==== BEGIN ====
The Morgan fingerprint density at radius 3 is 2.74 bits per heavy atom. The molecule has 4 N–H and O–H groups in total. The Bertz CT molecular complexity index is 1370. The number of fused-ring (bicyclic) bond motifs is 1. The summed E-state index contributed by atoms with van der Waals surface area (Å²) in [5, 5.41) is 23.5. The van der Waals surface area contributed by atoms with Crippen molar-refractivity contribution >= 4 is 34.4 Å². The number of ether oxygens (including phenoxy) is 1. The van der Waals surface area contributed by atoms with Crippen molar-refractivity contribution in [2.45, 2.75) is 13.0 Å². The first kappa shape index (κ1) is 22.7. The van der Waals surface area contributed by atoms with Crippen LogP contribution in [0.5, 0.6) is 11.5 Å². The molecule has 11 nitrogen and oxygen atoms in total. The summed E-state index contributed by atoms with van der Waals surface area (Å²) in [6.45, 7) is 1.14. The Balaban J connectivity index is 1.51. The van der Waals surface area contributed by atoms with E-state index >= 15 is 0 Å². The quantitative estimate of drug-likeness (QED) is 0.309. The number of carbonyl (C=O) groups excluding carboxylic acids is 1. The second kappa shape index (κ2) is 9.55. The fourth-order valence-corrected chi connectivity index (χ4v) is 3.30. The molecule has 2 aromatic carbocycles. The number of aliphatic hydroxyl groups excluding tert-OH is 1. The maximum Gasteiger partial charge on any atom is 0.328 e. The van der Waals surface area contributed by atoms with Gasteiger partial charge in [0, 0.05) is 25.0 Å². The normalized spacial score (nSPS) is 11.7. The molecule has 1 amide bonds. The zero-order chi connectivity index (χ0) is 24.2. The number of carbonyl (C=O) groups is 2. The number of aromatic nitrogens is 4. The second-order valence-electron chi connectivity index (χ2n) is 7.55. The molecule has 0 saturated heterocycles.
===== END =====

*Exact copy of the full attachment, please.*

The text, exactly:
The Morgan fingerprint density at radius 3 is 2.74 bits per heavy atom. The molecule has 4 N–H and O–H groups in total. The Bertz CT molecular complexity index is 1370. The number of fused-ring (bicyclic) bond motifs is 1. The summed E-state index contributed by atoms with van der Waals surface area (Å²) in [5, 5.41) is 23.5. The van der Waals surface area contributed by atoms with Crippen molar-refractivity contribution >= 4 is 34.4 Å². The number of ether oxygens (including phenoxy) is 1. The van der Waals surface area contributed by atoms with Crippen molar-refractivity contribution in [2.45, 2.75) is 13.0 Å². The first kappa shape index (κ1) is 22.7. The van der Waals surface area contributed by atoms with Crippen LogP contribution in [0.5, 0.6) is 11.5 Å². The molecule has 11 nitrogen and oxygen atoms in total. The summed E-state index contributed by atoms with van der Waals surface area (Å²) in [6.45, 7) is 1.14. The Balaban J connectivity index is 1.51. The van der Waals surface area contributed by atoms with E-state index >= 15 is 0 Å². The quantitative estimate of drug-likeness (QED) is 0.309. The number of carbonyl (C=O) groups excluding carboxylic acids is 1. The second kappa shape index (κ2) is 9.55. The fourth-order valence-corrected chi connectivity index (χ4v) is 3.30. The molecule has 2 aromatic carbocycles. The number of aliphatic hydroxyl groups excluding tert-OH is 1. The maximum Gasteiger partial charge on any atom is 0.328 e. The van der Waals surface area contributed by atoms with Gasteiger partial charge in [0, 0.05) is 25.0 Å². The normalized spacial score (nSPS) is 11.7. The molecule has 1 amide bonds. The zero-order chi connectivity index (χ0) is 24.2. The number of carbonyl (C=O) groups is 2. The number of aromatic nitrogens is 4. The second-order valence-electron chi connectivity index (χ2n) is 7.55. The molecule has 0 saturated heterocycles.